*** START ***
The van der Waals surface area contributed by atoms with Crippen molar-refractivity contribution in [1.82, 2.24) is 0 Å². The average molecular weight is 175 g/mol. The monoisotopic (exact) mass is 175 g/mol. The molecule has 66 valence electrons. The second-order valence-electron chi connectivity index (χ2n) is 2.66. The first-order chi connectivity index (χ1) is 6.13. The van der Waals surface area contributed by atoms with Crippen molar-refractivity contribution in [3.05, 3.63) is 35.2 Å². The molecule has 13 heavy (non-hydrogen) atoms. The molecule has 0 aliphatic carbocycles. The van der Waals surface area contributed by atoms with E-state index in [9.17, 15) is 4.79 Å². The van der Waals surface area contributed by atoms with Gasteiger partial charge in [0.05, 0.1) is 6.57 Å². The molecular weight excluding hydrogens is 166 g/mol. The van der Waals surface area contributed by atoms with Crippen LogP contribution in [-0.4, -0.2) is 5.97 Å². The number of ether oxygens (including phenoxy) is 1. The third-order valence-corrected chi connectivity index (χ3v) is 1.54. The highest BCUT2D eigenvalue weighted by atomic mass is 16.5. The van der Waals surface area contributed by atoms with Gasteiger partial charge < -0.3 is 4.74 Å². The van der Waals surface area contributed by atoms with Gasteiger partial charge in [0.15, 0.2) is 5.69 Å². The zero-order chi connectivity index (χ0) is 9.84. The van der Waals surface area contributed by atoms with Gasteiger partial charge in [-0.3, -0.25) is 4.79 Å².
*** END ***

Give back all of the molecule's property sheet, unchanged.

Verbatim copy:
The van der Waals surface area contributed by atoms with Crippen molar-refractivity contribution in [1.82, 2.24) is 0 Å². The average molecular weight is 175 g/mol. The monoisotopic (exact) mass is 175 g/mol. The molecule has 66 valence electrons. The second-order valence-electron chi connectivity index (χ2n) is 2.66. The first-order chi connectivity index (χ1) is 6.13. The van der Waals surface area contributed by atoms with Crippen molar-refractivity contribution in [3.05, 3.63) is 35.2 Å². The molecule has 13 heavy (non-hydrogen) atoms. The molecule has 0 aliphatic carbocycles. The van der Waals surface area contributed by atoms with E-state index in [9.17, 15) is 4.79 Å². The van der Waals surface area contributed by atoms with Gasteiger partial charge in [0.05, 0.1) is 6.57 Å². The molecular weight excluding hydrogens is 166 g/mol. The van der Waals surface area contributed by atoms with Crippen LogP contribution in [-0.4, -0.2) is 5.97 Å². The number of ether oxygens (including phenoxy) is 1. The third-order valence-corrected chi connectivity index (χ3v) is 1.54. The highest BCUT2D eigenvalue weighted by atomic mass is 16.5. The van der Waals surface area contributed by atoms with Gasteiger partial charge < -0.3 is 4.74 Å². The van der Waals surface area contributed by atoms with Gasteiger partial charge in [0.15, 0.2) is 5.69 Å². The zero-order chi connectivity index (χ0) is 9.84. The van der Waals surface area contributed by atoms with Gasteiger partial charge in [-0.3, -0.25) is 4.79 Å².